Linked by Thom Holwerda on Fri 28th Sep 2012 21:51 UTC, submitted by MOS6510
General Development "When I started writing programs in the late 80s it was pretty primitive and required a lot of study and skill. I was a young kid doing this stuff, the adults at that time had it even worse and some of them did start in the punch card era. This was back when programmers really had to earn their keep, and us newer generations are losing appreciation for that. A generation or two ago they may have been been better coders than us. More importantly they were better craftsmen, and we need to think about that." I'm no programmer, but I do understand that the current crop of programmers could learn a whole lot from older generations. I'm not going to burn my fingers on if they were better programmers or not, but I do believe they have a far greater understanding of the actual workings of a computer. Does the average 'app developer' have any clue whatsoever about low-level code, let alone something like assembly?
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by Yamin on Fri 28th Sep 2012 22:43 UTC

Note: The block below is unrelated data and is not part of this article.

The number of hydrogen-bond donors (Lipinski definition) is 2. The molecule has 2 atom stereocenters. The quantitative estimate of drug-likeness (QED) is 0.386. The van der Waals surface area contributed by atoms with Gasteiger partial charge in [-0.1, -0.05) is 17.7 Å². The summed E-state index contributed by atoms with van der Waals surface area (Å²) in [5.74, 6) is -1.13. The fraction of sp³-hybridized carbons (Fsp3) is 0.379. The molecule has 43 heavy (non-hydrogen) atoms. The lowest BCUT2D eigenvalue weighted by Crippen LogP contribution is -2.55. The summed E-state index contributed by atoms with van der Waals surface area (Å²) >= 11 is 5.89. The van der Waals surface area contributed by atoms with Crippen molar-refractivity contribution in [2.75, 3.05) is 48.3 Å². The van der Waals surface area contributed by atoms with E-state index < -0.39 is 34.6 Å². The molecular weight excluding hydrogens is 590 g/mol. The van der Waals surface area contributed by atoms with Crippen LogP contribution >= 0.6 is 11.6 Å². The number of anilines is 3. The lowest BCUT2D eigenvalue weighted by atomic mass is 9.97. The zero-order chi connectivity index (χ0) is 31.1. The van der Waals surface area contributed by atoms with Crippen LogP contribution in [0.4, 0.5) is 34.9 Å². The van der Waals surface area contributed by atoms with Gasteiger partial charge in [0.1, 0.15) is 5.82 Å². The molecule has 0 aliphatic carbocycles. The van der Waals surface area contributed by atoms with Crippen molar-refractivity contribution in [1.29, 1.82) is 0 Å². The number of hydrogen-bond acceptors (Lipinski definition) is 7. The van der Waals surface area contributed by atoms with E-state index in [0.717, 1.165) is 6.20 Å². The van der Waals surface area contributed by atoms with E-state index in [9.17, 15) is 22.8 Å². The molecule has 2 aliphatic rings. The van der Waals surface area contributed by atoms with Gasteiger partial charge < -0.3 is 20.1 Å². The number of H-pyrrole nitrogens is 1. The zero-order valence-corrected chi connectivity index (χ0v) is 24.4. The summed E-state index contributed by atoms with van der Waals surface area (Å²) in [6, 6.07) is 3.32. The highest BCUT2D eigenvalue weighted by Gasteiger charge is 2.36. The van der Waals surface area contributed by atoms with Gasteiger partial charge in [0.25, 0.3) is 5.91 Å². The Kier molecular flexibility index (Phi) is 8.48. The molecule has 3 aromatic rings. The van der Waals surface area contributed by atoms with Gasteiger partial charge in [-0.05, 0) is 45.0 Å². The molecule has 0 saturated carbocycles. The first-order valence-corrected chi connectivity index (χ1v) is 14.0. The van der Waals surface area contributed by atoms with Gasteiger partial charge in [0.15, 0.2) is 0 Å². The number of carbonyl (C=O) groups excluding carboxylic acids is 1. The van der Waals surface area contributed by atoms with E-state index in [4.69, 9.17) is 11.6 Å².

Yamin
Member since:
2006-01-10

Those 'old' programmers might have just been from a select group of people who were really interested and educated in computers. I don't think it's a shock that they actually be very talented and knowledgeable.

As computers expanded into a general field, more and more people entered it of varying quality. Since software development is not a regulated field in anyway, there was no way to maintain any sort of quality as other professions do (medicine, law, nursing, engineering).

The result is the a valid perception that your average programmer today is not very knowledgeable and perhaps not as good as 'ye old programmer'.

But I think if you took a good solid software developer of today and compared them to 'ye old software developer', they'd stand up quite well in terms of the inner workings... and they probably know a bit more in terms of rapid development and web technologies, frameworks, UI, usability, various specializations, security...

Edited 2012-09-28 22:45 UTC

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